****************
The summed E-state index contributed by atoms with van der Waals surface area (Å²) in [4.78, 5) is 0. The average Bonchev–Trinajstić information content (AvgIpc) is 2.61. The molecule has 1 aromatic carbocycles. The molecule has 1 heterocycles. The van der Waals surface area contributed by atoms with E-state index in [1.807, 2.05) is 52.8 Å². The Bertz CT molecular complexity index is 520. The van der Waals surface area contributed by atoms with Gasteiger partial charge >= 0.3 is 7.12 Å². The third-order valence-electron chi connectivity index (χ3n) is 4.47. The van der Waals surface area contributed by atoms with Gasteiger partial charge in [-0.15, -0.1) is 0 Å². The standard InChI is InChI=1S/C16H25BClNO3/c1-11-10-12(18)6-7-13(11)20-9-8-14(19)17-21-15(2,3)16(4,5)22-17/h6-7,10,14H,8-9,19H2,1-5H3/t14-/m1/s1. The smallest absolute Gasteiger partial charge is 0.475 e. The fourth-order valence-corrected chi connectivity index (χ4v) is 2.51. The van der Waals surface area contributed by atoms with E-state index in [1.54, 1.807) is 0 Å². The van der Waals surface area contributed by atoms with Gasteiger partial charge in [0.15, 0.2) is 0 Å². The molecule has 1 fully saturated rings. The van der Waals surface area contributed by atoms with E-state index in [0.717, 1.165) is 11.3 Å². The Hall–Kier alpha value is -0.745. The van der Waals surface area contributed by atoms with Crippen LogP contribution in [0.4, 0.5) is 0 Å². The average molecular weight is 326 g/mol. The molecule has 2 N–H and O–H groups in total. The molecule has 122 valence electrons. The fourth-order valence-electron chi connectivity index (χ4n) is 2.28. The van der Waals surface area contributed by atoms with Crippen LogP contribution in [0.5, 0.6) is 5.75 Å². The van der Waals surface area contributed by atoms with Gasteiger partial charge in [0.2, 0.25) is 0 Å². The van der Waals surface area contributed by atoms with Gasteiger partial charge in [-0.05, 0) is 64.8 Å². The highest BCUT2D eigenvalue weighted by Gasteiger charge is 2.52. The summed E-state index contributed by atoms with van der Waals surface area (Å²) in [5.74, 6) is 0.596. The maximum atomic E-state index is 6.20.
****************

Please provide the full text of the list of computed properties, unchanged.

The summed E-state index contributed by atoms with van der Waals surface area (Å²) in [4.78, 5) is 0. The average Bonchev–Trinajstić information content (AvgIpc) is 2.61. The molecule has 1 aromatic carbocycles. The molecule has 1 heterocycles. The van der Waals surface area contributed by atoms with E-state index in [1.807, 2.05) is 52.8 Å². The Bertz CT molecular complexity index is 520. The van der Waals surface area contributed by atoms with Gasteiger partial charge >= 0.3 is 7.12 Å². The third-order valence-electron chi connectivity index (χ3n) is 4.47. The van der Waals surface area contributed by atoms with Gasteiger partial charge in [-0.15, -0.1) is 0 Å². The standard InChI is InChI=1S/C16H25BClNO3/c1-11-10-12(18)6-7-13(11)20-9-8-14(19)17-21-15(2,3)16(4,5)22-17/h6-7,10,14H,8-9,19H2,1-5H3/t14-/m1/s1. The smallest absolute Gasteiger partial charge is 0.475 e. The fourth-order valence-corrected chi connectivity index (χ4v) is 2.51. The van der Waals surface area contributed by atoms with E-state index in [1.54, 1.807) is 0 Å². The van der Waals surface area contributed by atoms with Gasteiger partial charge in [0.15, 0.2) is 0 Å². The molecule has 1 fully saturated rings. The van der Waals surface area contributed by atoms with E-state index in [0.717, 1.165) is 11.3 Å². The Hall–Kier alpha value is -0.745. The van der Waals surface area contributed by atoms with Crippen LogP contribution in [0.4, 0.5) is 0 Å². The average molecular weight is 326 g/mol. The molecule has 2 N–H and O–H groups in total. The molecule has 122 valence electrons. The fourth-order valence-electron chi connectivity index (χ4n) is 2.28. The van der Waals surface area contributed by atoms with Crippen LogP contribution in [0.5, 0.6) is 5.75 Å². The van der Waals surface area contributed by atoms with Gasteiger partial charge in [0.2, 0.25) is 0 Å². The van der Waals surface area contributed by atoms with Gasteiger partial charge in [-0.05, 0) is 64.8 Å². The highest BCUT2D eigenvalue weighted by Gasteiger charge is 2.52. The summed E-state index contributed by atoms with van der Waals surface area (Å²) in [5.74, 6) is 0.596. The maximum atomic E-state index is 6.20.